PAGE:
(One of the summaries of a talk at the 2015 Djangocon EU conference).
Ola Sitarska absolutely loves the django admin interface.
She started out writing elaborate admin interfaces for silly games in PHP. At a certain moment she discovered django and hasn’t written a single line of PHP since. She organized djangocon.eu 2013 and djangogirls and she’s a core developer and…. she even named one of her cats “django” :-)
The django admin is not one of the most beautiful parts of the django code base. It is hard to wrap your head around the code at first, but it is very robust and backwards compatible. In the end it are just a couple of views and urls, though. Three important classes are AdminSite, ModelAdmin and Changelist.
AdminSite: encapsulates one instance of the django admin pages. If you add
/admin to your
urls.py, you’re effectively instantiating an
AdminSite. Which means you can do it yourself by hand, too. With a different
name and different behaviour.
.get_urls() is an important method. It sets up the urls, for instance for
login and logout. And it iterates over all registered models, ading urls for
There’s also some basic config you can do on AdminSite, like site_title, site_header, index_title.
ModelAdmin: this encapsulates the models and allows you to edit them. It contains all the options and functionality for showing the models. There are a lot of things you can tweak. Look up the full documentation and see the goodness that is available. Some favourites: actions_on_top, fieldsets (handy for grouping fields to make the form more clear), list_display, list_editable (but note that there is a bug report for that, it might be unsafe to edit a list when other people might swap the order around at the same time). radio_fields.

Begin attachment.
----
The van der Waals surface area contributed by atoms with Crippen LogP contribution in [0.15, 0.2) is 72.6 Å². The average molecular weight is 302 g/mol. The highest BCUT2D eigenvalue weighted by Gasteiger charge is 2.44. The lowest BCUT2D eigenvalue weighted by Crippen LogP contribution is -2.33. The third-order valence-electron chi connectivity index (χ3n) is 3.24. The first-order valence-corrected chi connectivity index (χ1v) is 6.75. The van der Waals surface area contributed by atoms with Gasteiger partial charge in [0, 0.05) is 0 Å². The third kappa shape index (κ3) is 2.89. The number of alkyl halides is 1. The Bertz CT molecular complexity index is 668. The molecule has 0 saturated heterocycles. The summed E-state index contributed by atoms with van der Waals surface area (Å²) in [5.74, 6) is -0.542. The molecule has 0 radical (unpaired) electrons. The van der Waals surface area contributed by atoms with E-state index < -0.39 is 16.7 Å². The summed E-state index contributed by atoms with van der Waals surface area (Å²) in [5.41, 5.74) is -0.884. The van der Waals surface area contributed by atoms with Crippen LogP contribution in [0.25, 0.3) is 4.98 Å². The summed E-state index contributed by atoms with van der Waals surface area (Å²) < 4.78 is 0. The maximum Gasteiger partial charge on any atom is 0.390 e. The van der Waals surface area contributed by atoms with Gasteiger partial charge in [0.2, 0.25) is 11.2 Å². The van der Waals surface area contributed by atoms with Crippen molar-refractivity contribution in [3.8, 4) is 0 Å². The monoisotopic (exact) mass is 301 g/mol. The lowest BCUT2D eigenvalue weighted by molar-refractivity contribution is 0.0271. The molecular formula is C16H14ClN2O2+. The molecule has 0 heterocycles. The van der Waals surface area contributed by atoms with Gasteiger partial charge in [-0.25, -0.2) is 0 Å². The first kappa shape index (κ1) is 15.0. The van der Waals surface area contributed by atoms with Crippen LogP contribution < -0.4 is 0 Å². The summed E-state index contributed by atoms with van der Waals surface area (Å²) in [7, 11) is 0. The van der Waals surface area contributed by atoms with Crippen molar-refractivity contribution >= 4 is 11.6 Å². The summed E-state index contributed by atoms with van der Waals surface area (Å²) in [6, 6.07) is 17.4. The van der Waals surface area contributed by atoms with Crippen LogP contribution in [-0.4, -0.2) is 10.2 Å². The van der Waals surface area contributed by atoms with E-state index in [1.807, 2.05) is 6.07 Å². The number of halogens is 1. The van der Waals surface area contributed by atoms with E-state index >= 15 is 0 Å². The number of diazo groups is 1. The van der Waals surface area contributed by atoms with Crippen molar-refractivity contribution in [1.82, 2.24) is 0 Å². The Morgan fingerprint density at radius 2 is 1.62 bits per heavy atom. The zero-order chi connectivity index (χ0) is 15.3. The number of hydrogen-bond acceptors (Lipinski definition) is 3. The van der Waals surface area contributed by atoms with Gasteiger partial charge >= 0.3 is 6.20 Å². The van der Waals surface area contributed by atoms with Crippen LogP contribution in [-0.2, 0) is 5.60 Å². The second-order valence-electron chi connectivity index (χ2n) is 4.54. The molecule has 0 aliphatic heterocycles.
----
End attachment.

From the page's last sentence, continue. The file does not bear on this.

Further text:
Also very useful:
save_as. That gives you a “save as new” button that is handy
for making almost-duplicates of existing entries.
ChangeList: you often don’t have to touch this. If you’re modifying it, you’re probably delving a couple of levels too deep.
There are some tricks that she uses almost always to make the admin more useable and beautiful. As an example, she used the djangogirls website(s): all of them are edited from one single django admin.
One admin and multiple djangogirls workshop organizers? That means permissions
need to be set per-event. For this, you can add a
get_queryset() method to
your ModelAdmin that limits the results to the ones the user is allowed to
see. The method gets passed the request, so this is reasonably simple.
For even more customization, you can edit the
get_form() method to
override certain fields. A dropdown can thus be limited to show only the
values the user is allowed to enter. You can do all sorts of adjustments here.
Organizers can now edit only their own events. And… they can only edit future events.
Custom method fields. The list_display list can include method names. You can then write a method with that name that collects the information you need. For example a string with all the organizers and their email addresses.
You can also show images. A
def get_logo_display() that returns a bit of
html with an image tag. And a line afterwards
True to allow it to output html.
Actions are handy. They’re just a method on the ModelAdmin
show_on_homepage) that is configured as an action.
Don’t use the django admin as your user-facing interface. The admin is great for quickly looking at your data. It is fine for someone managing a website. But it is not intended for the generic public.
Don’t waste too much time trying to customize something. But do make your admins’ lives easier with small quick tricks.
Make sure your admins can’t break the website with too much power.
There are a couple of efforts to replace/rewrite the admin. None have been succesful yet. The current django admin just works and does a lot well and apparently it is hard to beat! The UI is a bit dated, though.
There is something that might land in a future django version. You can try it
out yourself already by installing
My name is Reinout van Rees and I work a lot with Python (programming language) and Django (website framework). I live in The Netherlands and I'm happily married to Annie van Rees-Kooiman.
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